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Exposition Emil Artin: A Selection by Michael   Rosen

Exposition

Emil Artin: A Selection by Michael Rosen

Published January 1st 2007
ISBN : 9780821841723
Paperback
346 pages
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 About the Book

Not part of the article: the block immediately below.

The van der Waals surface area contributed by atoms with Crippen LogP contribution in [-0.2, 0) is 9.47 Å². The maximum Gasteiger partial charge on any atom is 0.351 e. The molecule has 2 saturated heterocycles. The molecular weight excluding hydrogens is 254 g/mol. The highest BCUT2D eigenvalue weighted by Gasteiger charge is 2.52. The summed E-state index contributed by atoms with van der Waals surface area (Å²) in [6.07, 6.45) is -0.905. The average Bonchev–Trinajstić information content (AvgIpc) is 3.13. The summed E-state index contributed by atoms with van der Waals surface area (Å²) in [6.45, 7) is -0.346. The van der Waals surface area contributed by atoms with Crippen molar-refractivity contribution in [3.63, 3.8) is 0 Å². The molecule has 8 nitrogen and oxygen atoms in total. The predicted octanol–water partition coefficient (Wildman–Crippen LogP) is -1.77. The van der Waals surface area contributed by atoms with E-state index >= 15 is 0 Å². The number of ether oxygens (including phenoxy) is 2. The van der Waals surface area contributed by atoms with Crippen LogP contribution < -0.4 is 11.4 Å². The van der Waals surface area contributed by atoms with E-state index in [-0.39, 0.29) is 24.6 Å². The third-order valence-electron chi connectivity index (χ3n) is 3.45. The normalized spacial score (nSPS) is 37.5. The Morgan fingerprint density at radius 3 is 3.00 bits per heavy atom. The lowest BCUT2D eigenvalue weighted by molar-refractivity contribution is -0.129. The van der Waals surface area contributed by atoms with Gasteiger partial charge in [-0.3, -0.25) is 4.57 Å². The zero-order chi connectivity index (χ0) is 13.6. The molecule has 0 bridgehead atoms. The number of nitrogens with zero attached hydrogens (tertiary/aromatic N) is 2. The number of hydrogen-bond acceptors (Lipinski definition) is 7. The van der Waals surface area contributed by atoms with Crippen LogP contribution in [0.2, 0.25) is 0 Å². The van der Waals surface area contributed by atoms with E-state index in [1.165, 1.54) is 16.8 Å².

Emil Artin was one of the great mathematicians of the twentieth century. He had the rare distinction of having solved two of the famous problems posed by David Hilbert in 1900. He showed that every positive definite rational function of severalMoreEmil Artin was one of the great mathematicians of the twentieth century. He had the rare distinction of having solved two of the famous problems posed by David Hilbert in 1900. He showed that every positive definite rational function of several variables was a sum of squares. He also discovered and proved the Artin reciprocity law, the culmination of over a century and a half of progress in algebraic number theory. Artin had a great influence on the development of mathematics in his time, both by means of his many contributions to research and by the high level and excellence of his teaching and expository writing. In this volume we gather together in one place a selection of his writings wherein the reader can learn some beautiful mathematics as seen through the eyes of a true master. The volumes Introduction provides a short biographical sketch of Emil Artin, followed by an introduction to the books and papers included in the volume. The reader will first find three of Artins short books, titled The Gamma Function, Galois Theory, and Theory of Algebraic Numbers, respectively. These are followed by papers on algebra, algebraic number theory, real fields, braid groups, and complex and functional analysis. The three papers on real fields have been translated into English for the first time. The flavor of these works is best captured by the following quote of Richard Brauer. ``There are a number of books and sets of lecture notes by Emil Artin. Each of them presents a novel approach. There are always new ideas and new results. It was a compulsion for him to present each argument in its purest form, to replace computation by conceptual arguments, to strip the theory of unnecessaryballast. What was the decisive point for him was to show the beauty of the subject to the reader.